The Guardian reviews James Lovelock’s updated warning to humanity about the state of our planet:
Lovelock is at pains to suggest escape routes, most controversially by calling for the rapid expansion of nuclear energy programmes, the one large-scale, carbon-free type of power generation we possess.
The Revenge of Gaia: James Lovelock – Allen Lane 2006
James Lovelock is either preternaturally young for his 80 years or someone is trying to kid us with the photo on the flycover. Perhaps this is an aspect of the same vanity and disingenuousness which mars the book as a whole. The surface text is a short polemic predicting the imminent end of civilisation via runaway global warming, and a rough guide to how the worst effects might be ameliorated. A major theme is the need to keep other perceived risks in perspective. The dangers of nuclear radiation and waste, cancer, contamination of food by pesticides etc, are all fundamentally trivial compared with the danger presented by global warming. This might all be valid, but the reader’s trust is undermined by an unattractive sub-text which might be summarised as something like:
” I, me, James Lovelock, invented a revolutionary theory about the nature of life on earth. I was way ahead of my time. I was a great innovator, and to prove it have scars of many arrows in my back fired by jealous, third rate scientific time servers. They have now all been proved wrong and are now eating dust or are converts. Now I am a humble guru, prophet and servant of Gaia, comfortably ensconced in my lovely home in Devon, reluctantly pointing to the coming apocalypse that only I and my theory can properly descry. ”
Global warming and the possibly imminent end of the world as we know it is about as serious a topic as you can get, but this book does not really rise to it. As a wannabee Biblical prophet Lovelock is too egocentric, too petulant, too preoccupied with old academic battles, to carry us forward with a simple, powerful vision of the ecological crimes and possible redemptions of humanity. At the same time his science is too polemical, too personal, and often too divergent. We need our science to be cool, exact in its reach and in its uncertainties. He is a great name dropper – I guess this book might be his last chance to pat all his friends on the back. It leads sometimes to bathos – “we are fortunate in Britain to have had our science led by those towering figures Lord May and Sir David King.…” Who? Towering up there with Copernicus, Einstein and .…James Lovelock perhaps?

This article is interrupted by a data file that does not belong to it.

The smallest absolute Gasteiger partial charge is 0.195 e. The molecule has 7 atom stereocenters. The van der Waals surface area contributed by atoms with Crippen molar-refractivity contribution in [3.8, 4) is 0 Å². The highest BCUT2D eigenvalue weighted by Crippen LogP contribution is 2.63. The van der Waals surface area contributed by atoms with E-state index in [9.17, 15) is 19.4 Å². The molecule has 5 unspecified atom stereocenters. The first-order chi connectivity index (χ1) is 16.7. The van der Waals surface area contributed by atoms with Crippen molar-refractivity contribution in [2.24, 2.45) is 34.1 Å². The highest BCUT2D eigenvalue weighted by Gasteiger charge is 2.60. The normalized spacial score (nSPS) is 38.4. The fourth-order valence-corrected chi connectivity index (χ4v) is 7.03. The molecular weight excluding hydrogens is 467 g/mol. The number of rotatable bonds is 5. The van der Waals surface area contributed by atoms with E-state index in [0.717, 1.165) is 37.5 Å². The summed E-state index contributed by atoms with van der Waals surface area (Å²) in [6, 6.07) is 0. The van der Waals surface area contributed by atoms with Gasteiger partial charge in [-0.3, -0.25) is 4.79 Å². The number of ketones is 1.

He strays into politics, sociology, anthropology, economics, religion and indeed most areas of human endeavour. This is an admirable attempt to synthesise and go beyond traditional academic divisions of labour – but often this leads to what can seem rather ridiculous generalisations and creaky metaphors. For example, it is embarrassingly reductionist (something he frequently complains of in others) to claim that â€œTerrorism and genocide both result from our tribal naturesâ€. He describes himself as a â€œphysicianâ€ to our sick planet earth – which is both a grandiose self-description and an inaccurate metaphor. He has studied and written books – I hope my physician does something more practical than that when I next go to the surgery.
The thrust of the book is probably right. Global warming is now probably out of control, and at best humanity can stage a planned retreat to a more sustainable way of life, using nuclear power as a stepping stone to something better in the centuries ahead. At worst, we and the planet are set to fry for the next couple of hundred thousand years. Iâ€™ll be surprised if this book has the impact it should have. And it wonâ€™t just be because we are all too frightened, ignorant or slothful to face the facts( unlike our heroic author and innovator), but because the book simply doesnâ€™t work well enough as either science or passionate polemic.
Er, thanks mate. I think.